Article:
It is not a surprise that when January is mentioned, “goal setting” is often also used in the same sentence. Yes, it seems like a cliché to set goals as the new year rolls around, but there is something to be said for starting a new year with a solid new plan.

As advisors, we are often setting goals with our clients. We use our expertise to assist them in creating a well thought out plan that will help them achieve success. When you are so busy helping others with their goals, it is undoubtedly difficult to take a step back and set some of your own.

We know people who give advice for a living are not usually the best at taking it, which is why we created this short list of tips to set good, attainable goals this year to improve yourself and your business in 2018.

Tip #1

Your business goals need to align with your personal goals. This means that your goals for your business must make sense for where you are in your personal life. For example, if you are at the retirement stage of life, your goals should reflect this and be based upon the smooth transition out of your business. In contrast, if you are new to the business and just starting out, your goals need to be challenging but not out of the realm of possibility.

Tip #2

Let your team know about your goals. Make communicating to the team a priority. This not only helps keep you accountable, but it also inspires those around you to do the same. Keeping everyone motivated is key to any businesses success and a great way to do this is to encourage those around you by sharing your own plans for improvement.

Tip #3

Good goals are widespread; they do not just focus on one area. It can be difficult for someone with an entrepreneurial inclined mind to not limit your goal setting to numbers; trying to achieve a certain volume of sales. This would be doing yourself and your business a disservice. Yes, they are important, but it is also important to improve other areas of your business, such as your communication, administration and work environment.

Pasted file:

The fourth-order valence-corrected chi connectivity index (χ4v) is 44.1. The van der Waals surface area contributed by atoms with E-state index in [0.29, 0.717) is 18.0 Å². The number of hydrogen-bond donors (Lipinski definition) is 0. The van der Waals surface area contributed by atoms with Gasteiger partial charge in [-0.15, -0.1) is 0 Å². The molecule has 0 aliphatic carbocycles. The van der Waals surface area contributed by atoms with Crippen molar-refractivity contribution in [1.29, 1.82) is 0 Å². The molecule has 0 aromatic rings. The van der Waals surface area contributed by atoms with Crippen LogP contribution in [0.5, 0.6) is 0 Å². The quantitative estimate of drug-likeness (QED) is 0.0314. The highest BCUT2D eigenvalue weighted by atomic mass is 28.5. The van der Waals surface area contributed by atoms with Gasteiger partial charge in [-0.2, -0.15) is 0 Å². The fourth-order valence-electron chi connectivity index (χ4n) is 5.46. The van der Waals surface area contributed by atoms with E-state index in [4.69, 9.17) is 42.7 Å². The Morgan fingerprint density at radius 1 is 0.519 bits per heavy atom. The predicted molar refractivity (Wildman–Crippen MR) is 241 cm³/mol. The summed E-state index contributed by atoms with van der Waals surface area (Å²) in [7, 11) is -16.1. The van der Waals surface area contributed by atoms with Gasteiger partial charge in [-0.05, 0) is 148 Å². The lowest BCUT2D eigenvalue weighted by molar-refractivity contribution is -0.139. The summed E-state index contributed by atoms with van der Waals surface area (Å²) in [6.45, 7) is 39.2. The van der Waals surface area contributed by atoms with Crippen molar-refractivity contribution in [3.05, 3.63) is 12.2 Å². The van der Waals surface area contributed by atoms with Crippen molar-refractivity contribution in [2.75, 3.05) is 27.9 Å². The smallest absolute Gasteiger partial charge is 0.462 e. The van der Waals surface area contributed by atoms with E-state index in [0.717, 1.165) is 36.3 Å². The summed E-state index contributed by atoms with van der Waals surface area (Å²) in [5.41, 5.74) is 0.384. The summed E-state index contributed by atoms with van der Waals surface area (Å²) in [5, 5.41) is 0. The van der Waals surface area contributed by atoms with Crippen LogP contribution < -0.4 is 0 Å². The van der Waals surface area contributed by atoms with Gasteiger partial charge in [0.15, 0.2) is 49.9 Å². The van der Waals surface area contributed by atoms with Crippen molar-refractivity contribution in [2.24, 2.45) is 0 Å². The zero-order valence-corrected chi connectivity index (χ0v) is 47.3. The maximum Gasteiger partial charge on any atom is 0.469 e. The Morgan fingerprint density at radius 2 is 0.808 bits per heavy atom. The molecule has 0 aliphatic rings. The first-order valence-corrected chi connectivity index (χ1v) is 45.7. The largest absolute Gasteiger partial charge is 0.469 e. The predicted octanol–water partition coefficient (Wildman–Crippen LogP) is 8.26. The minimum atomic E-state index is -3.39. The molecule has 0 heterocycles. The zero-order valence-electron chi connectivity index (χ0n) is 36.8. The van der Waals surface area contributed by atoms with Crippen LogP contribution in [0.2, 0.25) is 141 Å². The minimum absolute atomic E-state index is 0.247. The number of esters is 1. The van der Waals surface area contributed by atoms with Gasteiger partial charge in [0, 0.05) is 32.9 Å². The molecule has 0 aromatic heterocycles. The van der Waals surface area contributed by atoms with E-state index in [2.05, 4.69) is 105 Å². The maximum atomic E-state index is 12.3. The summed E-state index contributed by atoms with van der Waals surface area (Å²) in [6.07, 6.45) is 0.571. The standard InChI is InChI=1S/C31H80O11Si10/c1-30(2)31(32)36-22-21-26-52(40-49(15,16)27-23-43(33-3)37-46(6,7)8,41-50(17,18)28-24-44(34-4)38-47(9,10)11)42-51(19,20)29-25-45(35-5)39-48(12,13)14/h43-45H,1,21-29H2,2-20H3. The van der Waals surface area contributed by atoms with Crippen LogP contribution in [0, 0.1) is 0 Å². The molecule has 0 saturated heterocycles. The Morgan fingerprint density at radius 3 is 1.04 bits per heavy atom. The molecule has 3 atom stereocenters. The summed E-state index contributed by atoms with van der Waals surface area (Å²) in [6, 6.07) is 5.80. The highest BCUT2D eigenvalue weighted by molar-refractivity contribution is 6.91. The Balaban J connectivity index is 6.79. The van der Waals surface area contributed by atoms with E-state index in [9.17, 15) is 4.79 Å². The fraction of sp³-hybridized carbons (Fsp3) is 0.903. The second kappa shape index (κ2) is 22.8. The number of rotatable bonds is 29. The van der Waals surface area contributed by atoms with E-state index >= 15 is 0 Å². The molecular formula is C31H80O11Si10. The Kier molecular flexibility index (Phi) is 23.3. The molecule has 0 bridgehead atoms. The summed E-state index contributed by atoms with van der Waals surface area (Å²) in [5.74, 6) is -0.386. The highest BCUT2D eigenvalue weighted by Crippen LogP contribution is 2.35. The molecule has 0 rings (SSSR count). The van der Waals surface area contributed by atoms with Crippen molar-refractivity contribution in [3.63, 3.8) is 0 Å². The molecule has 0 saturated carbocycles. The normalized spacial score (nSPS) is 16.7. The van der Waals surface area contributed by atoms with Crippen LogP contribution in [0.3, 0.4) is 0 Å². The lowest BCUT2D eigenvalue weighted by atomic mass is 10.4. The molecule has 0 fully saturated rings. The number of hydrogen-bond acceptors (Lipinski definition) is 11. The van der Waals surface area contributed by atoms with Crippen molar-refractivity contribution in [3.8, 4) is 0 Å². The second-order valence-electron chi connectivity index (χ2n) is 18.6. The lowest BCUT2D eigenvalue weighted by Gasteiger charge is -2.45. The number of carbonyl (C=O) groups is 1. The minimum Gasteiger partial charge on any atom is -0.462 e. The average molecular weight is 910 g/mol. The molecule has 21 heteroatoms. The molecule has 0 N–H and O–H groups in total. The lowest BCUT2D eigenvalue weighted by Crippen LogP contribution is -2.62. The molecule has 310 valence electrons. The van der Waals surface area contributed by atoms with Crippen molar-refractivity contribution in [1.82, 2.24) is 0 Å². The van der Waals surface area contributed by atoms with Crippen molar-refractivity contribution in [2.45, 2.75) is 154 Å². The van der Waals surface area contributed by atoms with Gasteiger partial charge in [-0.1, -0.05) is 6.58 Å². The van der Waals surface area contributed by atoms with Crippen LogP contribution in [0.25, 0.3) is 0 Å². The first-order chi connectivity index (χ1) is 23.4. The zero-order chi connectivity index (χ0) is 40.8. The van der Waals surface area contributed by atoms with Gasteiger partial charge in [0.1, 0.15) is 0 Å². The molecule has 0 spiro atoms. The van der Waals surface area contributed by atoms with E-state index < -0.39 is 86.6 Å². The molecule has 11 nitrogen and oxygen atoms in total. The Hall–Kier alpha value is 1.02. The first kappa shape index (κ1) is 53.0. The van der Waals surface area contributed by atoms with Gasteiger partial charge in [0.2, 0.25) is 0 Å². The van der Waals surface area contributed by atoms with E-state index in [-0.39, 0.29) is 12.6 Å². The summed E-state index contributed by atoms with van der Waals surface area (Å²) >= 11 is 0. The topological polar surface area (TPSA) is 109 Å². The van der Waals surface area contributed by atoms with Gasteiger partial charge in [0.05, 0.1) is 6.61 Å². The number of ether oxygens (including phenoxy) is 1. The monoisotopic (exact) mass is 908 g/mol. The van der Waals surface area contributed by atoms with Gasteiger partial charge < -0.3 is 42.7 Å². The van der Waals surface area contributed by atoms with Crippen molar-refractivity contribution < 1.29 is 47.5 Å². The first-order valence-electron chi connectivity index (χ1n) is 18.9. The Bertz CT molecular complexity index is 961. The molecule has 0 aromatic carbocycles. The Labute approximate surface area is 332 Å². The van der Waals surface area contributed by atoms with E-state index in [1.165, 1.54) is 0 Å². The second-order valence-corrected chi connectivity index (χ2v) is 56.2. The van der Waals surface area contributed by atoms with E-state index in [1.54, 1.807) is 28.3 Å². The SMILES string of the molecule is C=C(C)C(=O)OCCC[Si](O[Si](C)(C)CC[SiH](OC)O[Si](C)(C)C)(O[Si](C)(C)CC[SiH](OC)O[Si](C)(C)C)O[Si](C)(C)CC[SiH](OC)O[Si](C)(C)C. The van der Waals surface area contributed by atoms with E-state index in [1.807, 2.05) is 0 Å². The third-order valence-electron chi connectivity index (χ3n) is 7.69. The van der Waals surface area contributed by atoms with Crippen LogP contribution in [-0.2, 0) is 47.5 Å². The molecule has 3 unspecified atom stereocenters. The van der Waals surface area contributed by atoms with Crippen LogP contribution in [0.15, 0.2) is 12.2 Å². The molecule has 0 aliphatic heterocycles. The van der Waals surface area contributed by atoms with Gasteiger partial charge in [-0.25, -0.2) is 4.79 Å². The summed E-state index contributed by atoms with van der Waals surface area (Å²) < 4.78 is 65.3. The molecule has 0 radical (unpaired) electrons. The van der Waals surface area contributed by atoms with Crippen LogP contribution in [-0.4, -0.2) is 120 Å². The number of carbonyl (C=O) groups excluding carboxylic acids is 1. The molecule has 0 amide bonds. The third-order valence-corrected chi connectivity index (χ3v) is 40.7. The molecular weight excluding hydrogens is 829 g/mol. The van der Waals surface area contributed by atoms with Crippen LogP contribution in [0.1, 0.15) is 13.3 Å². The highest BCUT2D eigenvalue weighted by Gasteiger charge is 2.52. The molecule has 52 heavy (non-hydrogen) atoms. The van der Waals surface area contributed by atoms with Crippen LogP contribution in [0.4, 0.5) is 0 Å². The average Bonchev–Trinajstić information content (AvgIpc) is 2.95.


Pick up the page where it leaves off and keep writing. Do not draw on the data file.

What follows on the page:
Tip #4

Review your goals often. It can be easy, as work piles up and the months go by, for the goals you set in January to become forgotten. Setting time aside each month can be difficult, but it is so important in ensuring you are successful. It is not enough to set goals and forget about them. Active goal management should be part of your agenda to consistently review your progress and set you up for attainability.

Instead of letting another goal-less year go by, cease your opportunity this January to set yourself up for success. Being proactive in this endeavour improves yourself and your practice. Good luck and all the best in the year to come!